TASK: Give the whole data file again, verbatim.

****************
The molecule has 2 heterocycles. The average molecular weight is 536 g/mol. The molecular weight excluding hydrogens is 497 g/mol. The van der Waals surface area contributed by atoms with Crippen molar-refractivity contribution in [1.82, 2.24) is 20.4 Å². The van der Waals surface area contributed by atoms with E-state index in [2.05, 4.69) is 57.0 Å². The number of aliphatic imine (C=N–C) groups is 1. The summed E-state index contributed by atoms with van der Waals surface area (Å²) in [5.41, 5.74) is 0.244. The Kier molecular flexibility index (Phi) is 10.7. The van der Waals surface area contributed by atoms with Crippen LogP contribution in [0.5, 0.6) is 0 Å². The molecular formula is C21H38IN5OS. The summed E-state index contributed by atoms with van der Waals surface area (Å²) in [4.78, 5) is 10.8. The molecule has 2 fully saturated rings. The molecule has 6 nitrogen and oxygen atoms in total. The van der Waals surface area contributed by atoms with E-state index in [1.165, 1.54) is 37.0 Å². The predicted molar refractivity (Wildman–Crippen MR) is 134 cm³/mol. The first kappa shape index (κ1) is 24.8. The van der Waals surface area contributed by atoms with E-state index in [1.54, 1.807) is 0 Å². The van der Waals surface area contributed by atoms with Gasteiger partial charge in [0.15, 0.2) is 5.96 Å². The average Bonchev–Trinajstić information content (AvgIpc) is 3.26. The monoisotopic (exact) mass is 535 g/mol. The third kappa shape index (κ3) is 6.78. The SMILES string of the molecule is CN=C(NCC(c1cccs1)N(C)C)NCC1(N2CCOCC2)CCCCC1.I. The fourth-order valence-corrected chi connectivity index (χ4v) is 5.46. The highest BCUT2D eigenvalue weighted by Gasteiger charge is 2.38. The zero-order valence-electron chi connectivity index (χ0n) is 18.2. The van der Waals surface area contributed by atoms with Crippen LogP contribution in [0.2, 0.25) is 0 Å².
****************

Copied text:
The molecule has 2 heterocycles. The average molecular weight is 536 g/mol. The molecular weight excluding hydrogens is 497 g/mol. The van der Waals surface area contributed by atoms with Crippen molar-refractivity contribution in [1.82, 2.24) is 20.4 Å². The van der Waals surface area contributed by atoms with E-state index in [2.05, 4.69) is 57.0 Å². The number of aliphatic imine (C=N–C) groups is 1. The summed E-state index contributed by atoms with van der Waals surface area (Å²) in [5.41, 5.74) is 0.244. The Kier molecular flexibility index (Phi) is 10.7. The van der Waals surface area contributed by atoms with Crippen LogP contribution in [0.5, 0.6) is 0 Å². The molecular formula is C21H38IN5OS. The summed E-state index contributed by atoms with van der Waals surface area (Å²) in [4.78, 5) is 10.8. The molecule has 2 fully saturated rings. The molecule has 6 nitrogen and oxygen atoms in total. The van der Waals surface area contributed by atoms with E-state index in [1.165, 1.54) is 37.0 Å². The predicted molar refractivity (Wildman–Crippen MR) is 134 cm³/mol. The first kappa shape index (κ1) is 24.8. The van der Waals surface area contributed by atoms with E-state index in [1.54, 1.807) is 0 Å². The van der Waals surface area contributed by atoms with Gasteiger partial charge in [0.15, 0.2) is 5.96 Å². The average Bonchev–Trinajstić information content (AvgIpc) is 3.26. The monoisotopic (exact) mass is 535 g/mol. The third kappa shape index (κ3) is 6.78. The SMILES string of the molecule is CN=C(NCC(c1cccs1)N(C)C)NCC1(N2CCOCC2)CCCCC1.I. The fourth-order valence-corrected chi connectivity index (χ4v) is 5.46. The highest BCUT2D eigenvalue weighted by Gasteiger charge is 2.38. The zero-order valence-electron chi connectivity index (χ0n) is 18.2. The van der Waals surface area contributed by atoms with Crippen LogP contribution in [0.2, 0.25) is 0 Å².